Advent is a season of expectation.
As I enter into Advent, I am looking expectantly towards our new ministry together. I thoroughly love Christmas: the carols, the evergreens, the stockings hung with care, the joy on our children’s faces; these are a few of my favorite Christmas traditions.
Many families have their own beloved traditions. I remember my youth pastor telling us how he would gather with his family on Christmas morning and sing Happy Birthday to Jesus. Another family I knew always ate pickled herring during Christmas time. (It must be a Swedish thing.) In his teenage years, my father grew up in a predominately Mexican-American area of L.A. and would receive tamales on Christmas Eve from his neighbors.
Traditions are important. They give us a sense of stability and connect us to our past. Many of us are reminded of fond memories of yesteryear as we watch our children and grandchildren share in the same traditions we enjoyed as a child.
The church also has many traditions surrounding Christmas such as Advent Wreaths, Christmas pageants, favorite carols and hymns, and special services. Just like with our family traditions, church traditions are important because they point us back to our spiritual heritage and draw us into the deeper message of Christmas.
Many of the carols we sing are rich in their theology and relay the miracle of God with us –from the Magnificat to Handel’s Messiah to Silent Night, these carols draw us closer to God. And who can forget some our favorite songs of past children’s pageants such as We Three Kings and Away in a Manger.
Another of my favorite Christmas church traditions is the lighting of the Advent Candle. Each week through the readings and the symbolism of the candles, we are readied to receive the baby Jesus. Each candle represents a different lesson that we can take with us throughout the week and carry forth into our daily lives. The messages of hope, peace, joy, and love prepare our hearts to receive Jesus and remind us of the many blessings we have received through him. Each week as I listen to these messages, I find myself being prepared for our time together. I am excited about seeing these opportunities unfold.
Michelle and I are looking forward to joining you shortly. Although we are not with you this Christmas, we are one with you in Spirit. In this joyous time and season, as you gather and share your Christmas traditions, may God bless you and your family this Christmas. Peace and joy,Pastor Jon Nellis
THANKSGIVING MESSAGE A Pilgrim Faith As Michelle and I begin our packing to start this new journey of faith with our new church family, my thoughts turn towards Thanksgiving. I am reminded of the Pilgrim story and my childhood. Growing up, Thanksgiving was one of my favorite holidays. In particular, the story of the Pilgrims and their courageous journey to America inspired me. I wondered at their trek across the sea and pondered their strength as they forged with the natives to make a new home. In school, I looked forward to making multicolored turkey tails and paper boats of the Mayflower. And of course, every Thanksgiving, I looked forward to our family’s turkey feast.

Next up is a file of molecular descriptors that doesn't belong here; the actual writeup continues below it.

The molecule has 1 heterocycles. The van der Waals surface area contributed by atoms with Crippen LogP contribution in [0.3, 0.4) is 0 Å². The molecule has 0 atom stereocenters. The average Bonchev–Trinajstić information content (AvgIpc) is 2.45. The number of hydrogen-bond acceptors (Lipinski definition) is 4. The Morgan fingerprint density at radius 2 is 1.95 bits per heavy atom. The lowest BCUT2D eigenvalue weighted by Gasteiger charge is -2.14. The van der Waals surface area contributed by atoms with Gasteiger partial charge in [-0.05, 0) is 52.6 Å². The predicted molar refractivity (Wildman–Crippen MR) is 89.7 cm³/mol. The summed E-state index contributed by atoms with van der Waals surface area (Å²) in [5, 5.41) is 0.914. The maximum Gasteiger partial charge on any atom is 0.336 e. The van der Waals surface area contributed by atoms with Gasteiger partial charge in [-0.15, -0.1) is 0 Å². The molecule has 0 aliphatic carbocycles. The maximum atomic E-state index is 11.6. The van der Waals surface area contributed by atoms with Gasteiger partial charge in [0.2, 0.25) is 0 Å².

However, as a child, I never really thought much about the struggles the Pilgrims had to endure. How they were setting out away from everything they knew, away from the comfortable and predictable in order to flee the religious turmoil that had existed for them in their country. I didn’t consider the old stale food and cold conditions they endured on their boat ride to a new land. It didn’t dawn on me that several of their loved ones died during that first harsh Massachusetts winter.
Now that I am older, I can appreciate their trust in God. I am encouraged by the Pilgrim’s courage and fortitude; and I am humbled that they endured what they did so they could worship God and practice their faith freely.
In considering their hardship and what they endured, I understand better the power of faith. I can see that it was their faith in God that encouraged them through the stormy seas. It was their faith in Jesus that held them together as they buried their loved ones.
It was their hope in the new Kingdom that revived them to strive for a better existence. One cannot separate the Pilgrim’s accomplishments from their faith in God because it was their faith that helped them survive.
It was only natural that such a faithful people would look to God as the host of their good harvest and the provider of their feast the following autumn. And it is in their thanksgiving to God after such hardship that we understand how special they really were. We should look fondly upon their memory; and as Christians, we should take pride in the heritage of faith they set before us. They represent everything that Thanksgiving is all about and the perseverance our nation was founded upon.
As we begin our adventure together, like the Pilgrims, I am expectant of what God will bring from our efforts together. I give thanksgiving for the Pilgrims’ spirit and faith already alive at Park United. It is my fervent prayer that we share together in the harvest of faith and expectation that our Pilgrim brothers and sisters have set before us. This year, I am thankful for the many joys that God has provided. In our common faith, let us sit with the Pilgrims and share the great harvest before us giving praise to our wonderful and caring Lord for his good and bountiful provision.
In Christ,Pastor Jon